lastnight I was a customer at Burger King , and noticed a paying customer was upset about the cashiers attitude, putting that aside his older father asked for a courtesy cup of water with his meal..they refused him..jand said they would have to charge him. I could see the son angered the personnel and due to that they were refusing water even after a large order purchase for the uninvolved father. I tried to tell them its not legal to refuse water for a customer if they need it, but apparently it seems now you can. I was told , having worked & help run restaurants most of my life, you had to give a glass or cup of water to anyone asking because they could have a medical need for it???? pills or dehydration. but from what I read Its okay to say no , now?

  2. Jules

    In the UK, since 2010 it has been law that a licensed premises (restaurant which sells alcohol) must provide water free of charge if requested. Be sure to ask for tap water. If asked whether you want still or sparkling, reiterate tap water, otherwise you are likely to end up with bottled water.

  3. tammy

    I am a small Greek Taverna and my seating capacity is approx 40 seats.

    We are not making a profit and are struggling.

    The government introduced free water to be served in licensed premises in the UK.

    In my view this should only be available for a person that has purchased alcohol in your establishment.

    I am not being mean, there is a reason behind my belief

    I shopis in a student area. The average cost to come and eat in my place is between £4 and £4.50.

    I have one waitress, myself and one cook.

    When I have groups of 8 – 10 students coming in to eat, they take up a large space and then all ask for free tap water.

    That mean my waitress then has to carry and deliver glasses of tap water to the table. in between serving my other customers she is continuously running back and for filling up the free glasses of tap water.

    The glasses then have to be cleared away, washed and dried.

    Her time is not free to me. It costs me money. The water I have on metre that costs me money. It then cost me money to wash the glasses. etc etc.

    Although I do understand the Governments idea to curb the drinking problem surely there must be a way that protect small businesses like mine. For example free water available if alcohol is purchased or can I charge a service charge for providing the water, after all it is a service I am supplying. And I am paying staff to provide. Or maybe our government should subsidised the cost of providing free water which will help with the costs.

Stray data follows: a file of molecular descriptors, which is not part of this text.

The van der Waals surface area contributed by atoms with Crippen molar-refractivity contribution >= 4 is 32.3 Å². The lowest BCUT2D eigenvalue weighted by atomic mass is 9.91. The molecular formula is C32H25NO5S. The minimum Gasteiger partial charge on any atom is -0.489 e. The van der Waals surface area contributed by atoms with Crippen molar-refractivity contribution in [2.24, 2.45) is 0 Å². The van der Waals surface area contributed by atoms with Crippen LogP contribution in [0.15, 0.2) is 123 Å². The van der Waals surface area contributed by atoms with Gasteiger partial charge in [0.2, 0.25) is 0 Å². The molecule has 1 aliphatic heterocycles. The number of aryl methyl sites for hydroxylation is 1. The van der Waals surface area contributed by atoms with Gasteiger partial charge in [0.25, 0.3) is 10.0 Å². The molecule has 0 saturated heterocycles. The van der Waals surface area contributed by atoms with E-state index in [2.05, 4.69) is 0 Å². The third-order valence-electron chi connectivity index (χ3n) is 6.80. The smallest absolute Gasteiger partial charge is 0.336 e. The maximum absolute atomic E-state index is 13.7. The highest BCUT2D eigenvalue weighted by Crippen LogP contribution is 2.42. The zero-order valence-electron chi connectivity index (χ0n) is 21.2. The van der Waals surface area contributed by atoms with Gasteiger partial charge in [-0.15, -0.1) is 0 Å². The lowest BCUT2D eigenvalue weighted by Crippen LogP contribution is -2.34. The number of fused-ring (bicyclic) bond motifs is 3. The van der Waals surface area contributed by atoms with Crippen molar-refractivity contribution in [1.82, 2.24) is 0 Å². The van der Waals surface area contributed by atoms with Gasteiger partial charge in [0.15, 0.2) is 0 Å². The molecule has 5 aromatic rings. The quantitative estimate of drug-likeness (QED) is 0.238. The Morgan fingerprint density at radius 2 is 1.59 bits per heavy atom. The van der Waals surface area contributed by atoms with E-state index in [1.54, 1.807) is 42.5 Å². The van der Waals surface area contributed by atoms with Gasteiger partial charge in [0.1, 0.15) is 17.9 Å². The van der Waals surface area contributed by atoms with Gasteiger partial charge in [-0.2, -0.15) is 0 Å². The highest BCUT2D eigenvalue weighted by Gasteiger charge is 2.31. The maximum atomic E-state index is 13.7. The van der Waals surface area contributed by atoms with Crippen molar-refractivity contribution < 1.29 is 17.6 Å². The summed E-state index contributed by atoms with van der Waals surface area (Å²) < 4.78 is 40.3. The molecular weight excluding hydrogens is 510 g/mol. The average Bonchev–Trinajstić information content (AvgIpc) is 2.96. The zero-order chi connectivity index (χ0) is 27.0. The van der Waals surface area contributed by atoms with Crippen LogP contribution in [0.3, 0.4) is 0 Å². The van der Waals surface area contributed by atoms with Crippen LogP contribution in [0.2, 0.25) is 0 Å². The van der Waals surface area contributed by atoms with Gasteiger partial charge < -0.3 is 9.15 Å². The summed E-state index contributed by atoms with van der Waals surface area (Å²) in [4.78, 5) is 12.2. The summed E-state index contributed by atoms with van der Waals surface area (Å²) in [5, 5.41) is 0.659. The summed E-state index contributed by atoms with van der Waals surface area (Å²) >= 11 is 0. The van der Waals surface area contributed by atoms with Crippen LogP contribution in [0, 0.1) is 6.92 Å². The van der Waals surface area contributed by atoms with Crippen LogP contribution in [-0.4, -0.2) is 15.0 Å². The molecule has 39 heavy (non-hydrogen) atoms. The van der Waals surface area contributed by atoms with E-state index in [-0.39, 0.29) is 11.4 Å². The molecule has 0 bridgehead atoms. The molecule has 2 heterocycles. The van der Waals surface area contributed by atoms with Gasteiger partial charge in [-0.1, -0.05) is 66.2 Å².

I look forward to hearing peoples views.

    • Terry Kate

      I honestly would stop eating at your establishment. Give them a small cup and set up a dispenser that they need to walk to. Size of cup discourages the staying and the dispenser takes care of the waitress issue. Don’t offer it and you lose my business and run the risk of getting a bad review too. I am about to give one to a restaurant over this very issue.

  4. fragglemickey

    I totally agree….. we are a restaurant and offer deals like two courses for £10.00, the customers then sit there with a jug of water. As has been mentioned I have to pay for that water and related costs serving it why should people get it for free just because they are tight? and having been a restaurateur for 16 years that is normally what it boils down to. I have no problem serving water if they have bought other drinks soft or alcoholic but I totally disagree with serving free water to tight people.

  5. joe smarts

    How can you not give someone sick, or in need of medication a glass of tap water? disgraceful, and if I pay for a meal you bet your A$$ i am getting free tap water or else your business gets a screw job on yelp and google. Do good by me, I do good by you, screw with me you pay the piper.

    • Restaurant Owner

      This is a terrible mindset to have. “Give me something free or you get a bad review on yelp.” It’s a terrible sense of entitlemental. You are not owed something just because you made a purchase. It’s like saying “I paid for a meal so I’m entitled to a free soda.”

      • Terry Kate

        Fair or not it is the mindset you deal with. Find a way to minimize the cost to you. I have been places that give very small free water glasses and they can be inconvenient to get up and refill at which point many people will purchase a drink. Or take your chances that clients don’t feel entitled. I think after being in the business we all know how well that will go. Right or wrong.

  6. Terry Kate

    I commented on a few others but I do want to put a positive example. By me I drive an extra few miles and always drag my friends to one specific frozen yogurt place because they have a free water dispenser out in the open and put fruit in the water. They have made hundreds and hundreds of dollars off me and friends by that feature.

  7. Mike

    “some, like Subway, only make bottled water available” = woman are you daft? every Subway restaurant I’ve ever been to has tap water! customers get it from a fountain lever marked “water” right next to the ones for Coke, Diet Coke, Sprite, etc. at the fountain machine